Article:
Regarded as the best entry in the series by some, Project Zero / Fatal Frame: Mask of the Lunar Eclipse is finally about to reach a wider audience.
It was way back in 2008 that Project Zero / Fatal Frame: Mask of the Lunar Eclipse released on the Nintendo Wii. But only in Japan. Now, some 15 years later, it’s been localised and remastered for every console that’s currently available as well as PC. But is this atmospheric adventure which finds multiple protagonists returning to Rogetsu Isle, a place where they all had horrifying experiences years ago, still worth playing? We think so, despite some troubling control issues.
With a story spread across numerous phases, you’ll find yourself in control of one of four protagonists in each. Every one of these unfortunate souls has a reason for returning to Rogetsu Isle, and as the phases progress you’ll learn how they’re all connected. The areas available to you expand as well. First you’re confined to the first floor of what seems to be some kind of hospital, but over time you gain access to yet more floors, as well as other buildings and areas that are connected to it.
No matter who you’re in control of, you’ll find your exploration dogged by spirits. And as anyone familiar with the series will know, taking pictures of them is pivotal to your progress. Sometimes these spirits are benevolent, appearing to show you the way forward. Other times they aim to scare you but not directly cause harm. And then there are others out to cut your time in the mortal realm short. You’ll want to get your camera out and take a photo or two of them regardless.
This isn’t some ghostly sightseeing trip, though. Project Zero / Fatal Frame: Mask of the Lunar Eclipse isn’t a dark take on Pokémon Snap. You see, your camera is special. Called the Camera Obscura, it can be used to fight off your paranormal attackers. Not only that, but the points you earn by snapping them can be used to buy essential supplies and more. And so, whether it’s to record a helpful apparition that you’ve seen, or dismiss a hostile entity, getting out your camera and taking some shots is essential.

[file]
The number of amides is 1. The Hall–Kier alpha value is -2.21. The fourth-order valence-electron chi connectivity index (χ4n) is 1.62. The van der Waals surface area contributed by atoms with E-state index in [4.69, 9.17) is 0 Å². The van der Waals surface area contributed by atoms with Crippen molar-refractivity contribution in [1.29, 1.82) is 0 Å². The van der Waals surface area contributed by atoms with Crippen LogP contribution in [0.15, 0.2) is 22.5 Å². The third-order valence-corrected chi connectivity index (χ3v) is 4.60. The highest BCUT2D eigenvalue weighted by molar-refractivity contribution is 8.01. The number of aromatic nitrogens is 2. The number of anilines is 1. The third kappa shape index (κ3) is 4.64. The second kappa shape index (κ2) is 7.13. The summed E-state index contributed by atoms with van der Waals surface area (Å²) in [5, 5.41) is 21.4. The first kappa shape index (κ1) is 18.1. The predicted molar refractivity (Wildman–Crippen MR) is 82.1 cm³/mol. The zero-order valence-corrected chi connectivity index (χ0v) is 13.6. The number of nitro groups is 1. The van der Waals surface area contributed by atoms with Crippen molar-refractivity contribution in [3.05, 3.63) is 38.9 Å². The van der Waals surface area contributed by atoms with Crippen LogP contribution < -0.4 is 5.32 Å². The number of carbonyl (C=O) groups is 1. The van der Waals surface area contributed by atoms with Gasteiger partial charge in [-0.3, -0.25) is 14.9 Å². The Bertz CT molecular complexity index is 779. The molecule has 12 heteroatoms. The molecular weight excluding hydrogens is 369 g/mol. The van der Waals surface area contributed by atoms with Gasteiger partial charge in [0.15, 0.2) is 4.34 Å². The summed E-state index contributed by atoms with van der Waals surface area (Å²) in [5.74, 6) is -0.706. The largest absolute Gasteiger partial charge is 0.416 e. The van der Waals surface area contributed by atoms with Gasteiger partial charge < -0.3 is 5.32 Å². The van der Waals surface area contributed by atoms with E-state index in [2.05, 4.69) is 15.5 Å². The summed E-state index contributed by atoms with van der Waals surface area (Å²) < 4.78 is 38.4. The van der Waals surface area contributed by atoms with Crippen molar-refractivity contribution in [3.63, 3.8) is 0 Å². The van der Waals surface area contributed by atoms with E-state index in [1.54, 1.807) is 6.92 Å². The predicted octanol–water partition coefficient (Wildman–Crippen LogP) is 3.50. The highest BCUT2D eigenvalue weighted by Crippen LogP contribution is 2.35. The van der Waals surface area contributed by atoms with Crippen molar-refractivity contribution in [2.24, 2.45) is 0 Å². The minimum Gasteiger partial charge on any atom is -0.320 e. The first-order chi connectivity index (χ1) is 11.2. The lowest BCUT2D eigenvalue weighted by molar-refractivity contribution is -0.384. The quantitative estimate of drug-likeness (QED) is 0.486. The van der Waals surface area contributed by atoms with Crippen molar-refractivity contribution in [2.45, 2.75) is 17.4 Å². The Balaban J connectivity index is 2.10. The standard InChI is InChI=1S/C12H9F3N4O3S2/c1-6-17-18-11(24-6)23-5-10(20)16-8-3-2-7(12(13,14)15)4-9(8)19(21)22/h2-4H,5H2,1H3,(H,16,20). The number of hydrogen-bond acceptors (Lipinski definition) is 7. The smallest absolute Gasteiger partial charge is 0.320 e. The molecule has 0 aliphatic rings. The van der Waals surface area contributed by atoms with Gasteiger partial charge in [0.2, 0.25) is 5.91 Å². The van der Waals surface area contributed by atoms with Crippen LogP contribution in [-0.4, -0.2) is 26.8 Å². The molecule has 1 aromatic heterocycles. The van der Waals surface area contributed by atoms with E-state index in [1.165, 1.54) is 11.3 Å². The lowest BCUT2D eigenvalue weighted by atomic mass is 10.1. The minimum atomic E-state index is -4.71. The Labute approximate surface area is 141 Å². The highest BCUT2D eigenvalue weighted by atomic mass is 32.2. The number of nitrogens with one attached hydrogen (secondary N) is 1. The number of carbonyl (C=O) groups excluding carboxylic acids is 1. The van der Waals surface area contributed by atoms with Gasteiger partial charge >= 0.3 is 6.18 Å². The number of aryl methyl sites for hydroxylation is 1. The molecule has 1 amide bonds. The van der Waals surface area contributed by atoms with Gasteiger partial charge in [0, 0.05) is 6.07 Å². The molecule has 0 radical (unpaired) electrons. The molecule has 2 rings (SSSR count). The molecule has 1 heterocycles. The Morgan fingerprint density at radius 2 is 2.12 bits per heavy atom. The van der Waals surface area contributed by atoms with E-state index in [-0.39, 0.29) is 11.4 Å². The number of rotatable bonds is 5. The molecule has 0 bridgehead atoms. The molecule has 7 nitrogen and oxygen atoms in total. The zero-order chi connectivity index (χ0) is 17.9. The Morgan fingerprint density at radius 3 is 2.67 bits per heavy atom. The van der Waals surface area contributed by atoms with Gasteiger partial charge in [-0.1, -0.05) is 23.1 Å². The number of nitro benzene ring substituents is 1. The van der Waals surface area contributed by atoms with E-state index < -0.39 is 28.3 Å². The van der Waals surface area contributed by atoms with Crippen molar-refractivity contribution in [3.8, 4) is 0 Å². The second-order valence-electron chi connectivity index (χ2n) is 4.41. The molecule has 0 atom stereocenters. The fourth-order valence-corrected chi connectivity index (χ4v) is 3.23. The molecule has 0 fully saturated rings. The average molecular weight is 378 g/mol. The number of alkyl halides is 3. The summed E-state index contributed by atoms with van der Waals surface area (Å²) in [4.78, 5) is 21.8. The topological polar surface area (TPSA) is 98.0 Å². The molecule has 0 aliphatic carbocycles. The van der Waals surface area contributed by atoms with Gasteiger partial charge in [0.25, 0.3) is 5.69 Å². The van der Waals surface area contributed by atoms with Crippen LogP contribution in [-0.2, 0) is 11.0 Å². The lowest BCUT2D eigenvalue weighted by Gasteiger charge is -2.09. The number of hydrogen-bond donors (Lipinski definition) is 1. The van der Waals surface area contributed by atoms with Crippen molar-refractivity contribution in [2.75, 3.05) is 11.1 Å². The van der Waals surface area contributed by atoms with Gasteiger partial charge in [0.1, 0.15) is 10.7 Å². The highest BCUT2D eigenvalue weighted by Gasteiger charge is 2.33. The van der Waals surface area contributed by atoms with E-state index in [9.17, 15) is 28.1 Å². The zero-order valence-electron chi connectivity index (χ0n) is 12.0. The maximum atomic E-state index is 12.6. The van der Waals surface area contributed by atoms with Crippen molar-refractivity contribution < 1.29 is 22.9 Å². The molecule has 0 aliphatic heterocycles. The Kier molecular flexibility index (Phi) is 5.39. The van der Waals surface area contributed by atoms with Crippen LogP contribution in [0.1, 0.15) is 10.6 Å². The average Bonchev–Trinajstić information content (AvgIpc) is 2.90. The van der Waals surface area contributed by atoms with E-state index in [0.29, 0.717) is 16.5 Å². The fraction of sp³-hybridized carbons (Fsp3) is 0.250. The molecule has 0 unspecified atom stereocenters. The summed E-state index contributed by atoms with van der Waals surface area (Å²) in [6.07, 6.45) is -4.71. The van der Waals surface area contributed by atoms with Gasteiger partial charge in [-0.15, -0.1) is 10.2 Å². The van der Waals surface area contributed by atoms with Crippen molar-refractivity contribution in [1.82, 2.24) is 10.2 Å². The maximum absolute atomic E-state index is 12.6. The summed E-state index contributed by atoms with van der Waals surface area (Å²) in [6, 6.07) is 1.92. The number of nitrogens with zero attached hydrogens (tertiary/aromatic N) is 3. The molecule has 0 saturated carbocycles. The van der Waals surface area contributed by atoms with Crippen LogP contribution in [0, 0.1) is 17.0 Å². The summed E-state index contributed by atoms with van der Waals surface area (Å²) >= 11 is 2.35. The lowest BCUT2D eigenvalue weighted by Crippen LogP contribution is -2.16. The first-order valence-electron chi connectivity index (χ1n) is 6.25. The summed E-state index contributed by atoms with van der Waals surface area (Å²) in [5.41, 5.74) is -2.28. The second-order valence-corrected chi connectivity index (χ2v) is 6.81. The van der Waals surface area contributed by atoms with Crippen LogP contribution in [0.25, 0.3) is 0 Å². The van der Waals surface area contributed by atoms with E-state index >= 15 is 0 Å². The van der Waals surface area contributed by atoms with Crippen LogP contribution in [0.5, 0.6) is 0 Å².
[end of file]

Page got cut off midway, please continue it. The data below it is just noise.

There’s a risk versus reward element, too. Wait until an evil entity is poised to attack, and there’s a small window where taking a shot of them will cause bonus damage, and open them up for further spirit-sapping snaps. But get the timing wrong, and you’re likely to find your own health being depleted. These Fatal Frame shots aren’t the only way to get one-up on your adversaries, though. A whole host of camera lenses can be found, equipped and upgraded, allowing you to perform a wide variety of shots with special effects.
Only one character doesn’t make use of the Camera Obscura, instead being equipped with a flashlight that functions in largely the same way. But there’s one thing that’s troublesome about this multi-character set-up: upgrades aren’t shared between them. It wouldn’t be too bad if the crystals required to upgrade your camera, lenses and flashlight were doled out at a better rate, but for most of the game you’re likely to find them in short supply.
Honestly, though, the main thing that drags this old-school survival horror with text documents and puzzles galore down are its controls. Project Zero / Fatal Frame: Mask of the Lunar Eclipse may have been remastered, but the controls are still firmly rooted in the past. It’s hard to explain just how annoying the controls are; it’s not even that they’re tank-like. They’ll perhaps mostly irritate you during combat, with your efforts to reposition after avoiding an attack often being fruitless due to how long it takes to stop, turn around, and then raise your camera.
There are other issues, too, such as occasional difficulty spikes, and a manual save system that can irritate at times. But despite all this, it’s hard not to get sucked in by Project Zero / Fatal Frame: Mask of the Lunar Eclipse. It’s not perfect by any means, but its camera-focused gameplay still feels fresh, and it’s story is gripping: dark and a bit morbid, but gripping.
It’s genuinely creepy at times, too. There’s great use of sound to put you edge, and some of the apparitions can only be described as creepy. It doesn’t even matter that while the character models have been updated and the lighting enhanced, that environments haven’t received much attention; they’re still nicely detailed and dripping with atmosphere. We’ve been playing the game on PS5 for review, and while it doesn’t push the hardware at all, it’s hard to look at what’s on-screen and describe it as ugly.
Playing Project Zero / Fatal Frame: Mask of the Lunar Eclipse just reaffirms to us that we really need a new entry in this under-appreciated series. But until then, there are a lot of enjoyable chills to be had with this remaster. Its controls may be archaic by today’s standards, but everything else stands the test of time. Add in a wealth of unlockables, including a mission mode, and this is the type of horror game you might return to time and time again.